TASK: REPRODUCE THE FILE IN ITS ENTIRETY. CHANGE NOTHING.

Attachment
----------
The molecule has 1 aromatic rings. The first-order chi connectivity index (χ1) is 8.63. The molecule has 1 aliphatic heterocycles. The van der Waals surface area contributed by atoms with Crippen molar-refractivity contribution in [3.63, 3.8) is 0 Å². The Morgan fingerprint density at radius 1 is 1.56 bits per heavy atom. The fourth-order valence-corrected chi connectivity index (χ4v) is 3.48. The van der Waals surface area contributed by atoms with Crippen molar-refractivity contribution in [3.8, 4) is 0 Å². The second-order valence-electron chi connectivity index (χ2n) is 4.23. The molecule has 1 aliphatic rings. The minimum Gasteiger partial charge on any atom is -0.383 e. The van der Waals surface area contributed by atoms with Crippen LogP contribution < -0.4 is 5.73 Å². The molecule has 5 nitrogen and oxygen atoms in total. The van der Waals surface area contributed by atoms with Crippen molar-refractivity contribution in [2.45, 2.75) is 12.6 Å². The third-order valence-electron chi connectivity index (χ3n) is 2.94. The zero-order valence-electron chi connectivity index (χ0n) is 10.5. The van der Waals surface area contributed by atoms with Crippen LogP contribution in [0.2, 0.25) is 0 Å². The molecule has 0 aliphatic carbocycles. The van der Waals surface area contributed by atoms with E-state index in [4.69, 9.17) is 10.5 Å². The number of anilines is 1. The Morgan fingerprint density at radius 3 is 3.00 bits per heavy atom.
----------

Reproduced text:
The molecule has 1 aromatic rings. The first-order chi connectivity index (χ1) is 8.63. The molecule has 1 aliphatic heterocycles. The van der Waals surface area contributed by atoms with Crippen molar-refractivity contribution in [3.63, 3.8) is 0 Å². The Morgan fingerprint density at radius 1 is 1.56 bits per heavy atom. The fourth-order valence-corrected chi connectivity index (χ4v) is 3.48. The van der Waals surface area contributed by atoms with Crippen molar-refractivity contribution in [3.8, 4) is 0 Å². The second-order valence-electron chi connectivity index (χ2n) is 4.23. The molecule has 1 aliphatic rings. The minimum Gasteiger partial charge on any atom is -0.383 e. The van der Waals surface area contributed by atoms with Crippen LogP contribution < -0.4 is 5.73 Å². The molecule has 5 nitrogen and oxygen atoms in total. The van der Waals surface area contributed by atoms with Crippen molar-refractivity contribution in [2.45, 2.75) is 12.6 Å². The third-order valence-electron chi connectivity index (χ3n) is 2.94. The zero-order valence-electron chi connectivity index (χ0n) is 10.5. The van der Waals surface area contributed by atoms with Crippen LogP contribution in [0.2, 0.25) is 0 Å². The molecule has 0 aliphatic carbocycles. The van der Waals surface area contributed by atoms with E-state index in [4.69, 9.17) is 10.5 Å². The number of anilines is 1. The Morgan fingerprint density at radius 3 is 3.00 bits per heavy atom.